By Rachel A., age 15
One morning, I sat at my desk, scrolling through old photographs. It was winter break, and I was in a poetry slump. I’d decided to switch gears, and try my hand at writing song lyrics. So, I turned to my reservoir of inspiration: my photo gallery.
The album’s title was: CLICK: Photos, created sometime in the summer of 2016. I scrolled through old snapshots with fresh eyes, as I usually did with my poems. However, unlike with poetry, I couldn't remember why I took the photos in the first place. The more I thought and stared, the more depth I discovered beyond the beautiful facade.
Inspired by a dramatic shot of a palm tree taken at the Huntington, I set out to write a song. To my surprise, I used poetry brainstorming techniques. For instance, I sketched out bubble maps and used word association to come up with the next line in the song. When I finally returned to poetry, I noticed my improvement in internal rhyme and meter.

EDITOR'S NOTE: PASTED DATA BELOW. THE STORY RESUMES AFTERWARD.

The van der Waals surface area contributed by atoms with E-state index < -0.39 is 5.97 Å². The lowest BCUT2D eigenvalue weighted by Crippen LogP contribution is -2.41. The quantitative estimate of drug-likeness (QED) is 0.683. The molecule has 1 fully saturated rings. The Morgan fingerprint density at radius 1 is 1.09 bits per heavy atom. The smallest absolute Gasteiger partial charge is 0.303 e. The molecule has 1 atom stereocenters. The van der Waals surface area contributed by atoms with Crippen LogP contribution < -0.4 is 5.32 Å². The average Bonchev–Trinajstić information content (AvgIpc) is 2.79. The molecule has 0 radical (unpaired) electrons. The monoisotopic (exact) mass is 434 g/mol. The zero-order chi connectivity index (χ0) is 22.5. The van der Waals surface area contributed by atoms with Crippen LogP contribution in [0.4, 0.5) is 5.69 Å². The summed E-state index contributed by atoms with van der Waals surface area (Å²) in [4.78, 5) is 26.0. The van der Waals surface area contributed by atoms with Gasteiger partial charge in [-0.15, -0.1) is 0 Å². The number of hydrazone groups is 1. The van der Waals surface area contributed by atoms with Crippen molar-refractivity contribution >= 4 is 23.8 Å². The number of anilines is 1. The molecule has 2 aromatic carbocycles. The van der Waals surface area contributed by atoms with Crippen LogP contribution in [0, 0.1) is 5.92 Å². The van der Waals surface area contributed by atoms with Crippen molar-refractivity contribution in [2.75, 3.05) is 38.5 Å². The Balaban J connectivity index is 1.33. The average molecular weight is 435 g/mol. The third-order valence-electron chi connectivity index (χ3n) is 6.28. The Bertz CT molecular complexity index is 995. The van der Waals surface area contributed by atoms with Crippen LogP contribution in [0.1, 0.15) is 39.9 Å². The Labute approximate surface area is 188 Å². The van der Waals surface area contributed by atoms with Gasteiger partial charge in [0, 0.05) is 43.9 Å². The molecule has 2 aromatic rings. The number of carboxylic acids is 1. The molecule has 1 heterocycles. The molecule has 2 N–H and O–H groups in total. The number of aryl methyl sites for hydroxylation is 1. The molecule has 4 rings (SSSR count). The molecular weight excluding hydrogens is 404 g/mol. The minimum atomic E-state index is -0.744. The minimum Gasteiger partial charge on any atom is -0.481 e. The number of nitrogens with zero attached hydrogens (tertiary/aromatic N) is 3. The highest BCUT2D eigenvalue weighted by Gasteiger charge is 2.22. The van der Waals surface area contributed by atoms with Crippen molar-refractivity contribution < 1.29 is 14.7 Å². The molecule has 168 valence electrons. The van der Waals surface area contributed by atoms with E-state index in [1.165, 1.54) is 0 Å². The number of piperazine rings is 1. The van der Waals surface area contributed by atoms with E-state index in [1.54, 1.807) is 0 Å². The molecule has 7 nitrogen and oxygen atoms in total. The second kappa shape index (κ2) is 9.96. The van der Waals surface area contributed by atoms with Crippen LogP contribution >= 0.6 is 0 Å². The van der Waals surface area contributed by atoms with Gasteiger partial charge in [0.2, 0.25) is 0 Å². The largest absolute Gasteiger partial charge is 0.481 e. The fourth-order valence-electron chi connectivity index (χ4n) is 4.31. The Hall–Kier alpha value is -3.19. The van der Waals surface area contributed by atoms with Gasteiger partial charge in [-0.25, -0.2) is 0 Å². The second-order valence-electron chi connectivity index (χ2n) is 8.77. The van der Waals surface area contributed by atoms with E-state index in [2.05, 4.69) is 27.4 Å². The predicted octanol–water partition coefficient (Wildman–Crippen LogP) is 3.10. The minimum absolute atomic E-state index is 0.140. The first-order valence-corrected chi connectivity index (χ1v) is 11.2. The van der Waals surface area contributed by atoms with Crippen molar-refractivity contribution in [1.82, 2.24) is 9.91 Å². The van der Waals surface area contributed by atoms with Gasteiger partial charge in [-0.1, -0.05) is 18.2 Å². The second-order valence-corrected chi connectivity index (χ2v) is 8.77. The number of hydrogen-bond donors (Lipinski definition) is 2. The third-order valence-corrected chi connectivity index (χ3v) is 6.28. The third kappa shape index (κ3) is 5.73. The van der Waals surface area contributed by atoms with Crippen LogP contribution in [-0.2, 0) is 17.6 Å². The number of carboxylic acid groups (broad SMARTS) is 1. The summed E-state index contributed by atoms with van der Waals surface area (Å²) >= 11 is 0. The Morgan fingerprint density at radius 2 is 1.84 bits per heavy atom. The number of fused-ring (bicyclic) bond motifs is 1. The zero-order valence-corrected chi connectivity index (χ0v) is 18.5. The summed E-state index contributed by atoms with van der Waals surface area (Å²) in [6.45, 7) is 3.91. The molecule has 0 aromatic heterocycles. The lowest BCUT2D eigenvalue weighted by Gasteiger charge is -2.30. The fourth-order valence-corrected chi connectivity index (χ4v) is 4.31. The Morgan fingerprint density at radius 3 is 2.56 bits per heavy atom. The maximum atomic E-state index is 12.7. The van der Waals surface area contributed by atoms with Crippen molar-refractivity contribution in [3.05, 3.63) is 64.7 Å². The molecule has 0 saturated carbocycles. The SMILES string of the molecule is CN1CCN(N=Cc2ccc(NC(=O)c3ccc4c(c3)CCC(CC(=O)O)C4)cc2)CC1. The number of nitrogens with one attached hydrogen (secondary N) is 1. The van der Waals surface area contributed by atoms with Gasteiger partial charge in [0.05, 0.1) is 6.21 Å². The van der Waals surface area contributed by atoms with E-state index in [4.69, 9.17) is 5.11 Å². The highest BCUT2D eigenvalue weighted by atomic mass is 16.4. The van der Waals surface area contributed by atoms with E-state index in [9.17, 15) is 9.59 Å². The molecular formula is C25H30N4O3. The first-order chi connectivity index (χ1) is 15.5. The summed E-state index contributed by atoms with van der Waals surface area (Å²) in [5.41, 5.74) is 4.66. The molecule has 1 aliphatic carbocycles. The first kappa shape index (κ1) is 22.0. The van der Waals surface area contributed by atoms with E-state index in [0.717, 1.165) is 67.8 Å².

Another photo inspiration was a snapshot of two stony bridges over a placid pond. They reminded me that, no matter how they are built, bridges serve the same purpose: to connect. Like bridges between verses and choruses, physical and intangible bridges alike facilitate deeper understanding between different disciplines, individuals, and cultures.
Bridges between disciplines enrich artists. Art enriches lives. When we apply this to our writing, we have a powerful effect on our audience, emotionally or otherwise.